Outdoor Access in Scotland has a long history and the traditional view of access in Scotland was that of open access, especially to the high ground. The existence of a law of trespass was hotly debated but never proved either way and although a rights of way network existed, it was never definitive or fully vindicated by legal agreements. The Countryside (Scotland) Act 1967 was perhaps the first attempt at making provisions for countryside access, but it relied on Access Agreements that proved time consuming and costly.

From that time however the increasing demand for access to the countryside was recognised and many organisations and local authorities put a lot of work into improving footpaths. Path construction techniques developed rapidly and there was a flurry of Countryside Projects maintaining and creating paths, mostly aimed at walkers.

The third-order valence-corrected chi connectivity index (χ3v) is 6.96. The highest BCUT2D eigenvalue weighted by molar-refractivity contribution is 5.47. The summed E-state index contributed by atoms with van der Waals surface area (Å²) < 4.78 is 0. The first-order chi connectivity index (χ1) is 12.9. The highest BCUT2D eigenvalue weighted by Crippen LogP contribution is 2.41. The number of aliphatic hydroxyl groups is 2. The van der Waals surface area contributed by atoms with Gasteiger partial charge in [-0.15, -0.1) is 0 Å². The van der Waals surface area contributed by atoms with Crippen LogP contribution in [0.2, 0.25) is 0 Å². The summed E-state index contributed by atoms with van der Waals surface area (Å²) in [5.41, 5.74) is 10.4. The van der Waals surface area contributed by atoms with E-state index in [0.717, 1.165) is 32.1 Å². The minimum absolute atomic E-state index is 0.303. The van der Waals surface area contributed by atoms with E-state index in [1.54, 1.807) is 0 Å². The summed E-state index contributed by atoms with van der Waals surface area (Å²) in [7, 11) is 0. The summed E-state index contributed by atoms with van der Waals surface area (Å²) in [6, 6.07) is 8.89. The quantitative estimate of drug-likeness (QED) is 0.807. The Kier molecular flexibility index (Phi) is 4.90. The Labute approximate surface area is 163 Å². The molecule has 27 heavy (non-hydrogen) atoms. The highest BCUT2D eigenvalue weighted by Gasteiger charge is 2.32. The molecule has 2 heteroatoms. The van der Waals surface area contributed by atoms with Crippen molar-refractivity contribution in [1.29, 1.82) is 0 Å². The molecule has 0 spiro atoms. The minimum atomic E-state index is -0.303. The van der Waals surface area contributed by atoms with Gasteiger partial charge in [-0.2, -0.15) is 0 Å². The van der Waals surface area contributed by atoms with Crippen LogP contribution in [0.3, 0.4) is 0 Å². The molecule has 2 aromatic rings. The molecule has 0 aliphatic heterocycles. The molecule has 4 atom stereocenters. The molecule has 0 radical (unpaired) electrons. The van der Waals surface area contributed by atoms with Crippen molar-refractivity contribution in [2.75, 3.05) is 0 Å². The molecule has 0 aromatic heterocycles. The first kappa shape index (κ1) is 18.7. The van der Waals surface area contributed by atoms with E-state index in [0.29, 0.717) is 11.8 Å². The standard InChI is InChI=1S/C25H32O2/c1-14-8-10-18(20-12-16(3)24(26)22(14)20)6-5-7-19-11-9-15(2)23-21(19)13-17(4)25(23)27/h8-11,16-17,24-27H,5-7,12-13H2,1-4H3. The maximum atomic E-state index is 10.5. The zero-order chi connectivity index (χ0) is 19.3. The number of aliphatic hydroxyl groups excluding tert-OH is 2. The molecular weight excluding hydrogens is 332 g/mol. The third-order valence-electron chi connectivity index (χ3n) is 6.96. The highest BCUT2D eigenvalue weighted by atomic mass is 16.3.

After the creation of Scottish Natural Heritage, it published a report in 1994 entitled “Enjoying the Outdoors”, which heralded a change in thinking. Perhaps for the first time it set out a strategic approach to consider the access needs of cyclists, horse riders and people with disabilities, as well as those of walkers. The report also highlighted the need to consult communities much more about the paths that they wanted. This approach was continued with the formation of the ‘Paths For All Partnership’ and the Scottish Countryside Access Network in 1996. The increased involvement of communities in access was seen as a very positive step forward and was encouraged by government policy. With devolution to a Scottish Parliament in 1999 a promise was made to introduce legislation that would give a right of access for non-motorised users.

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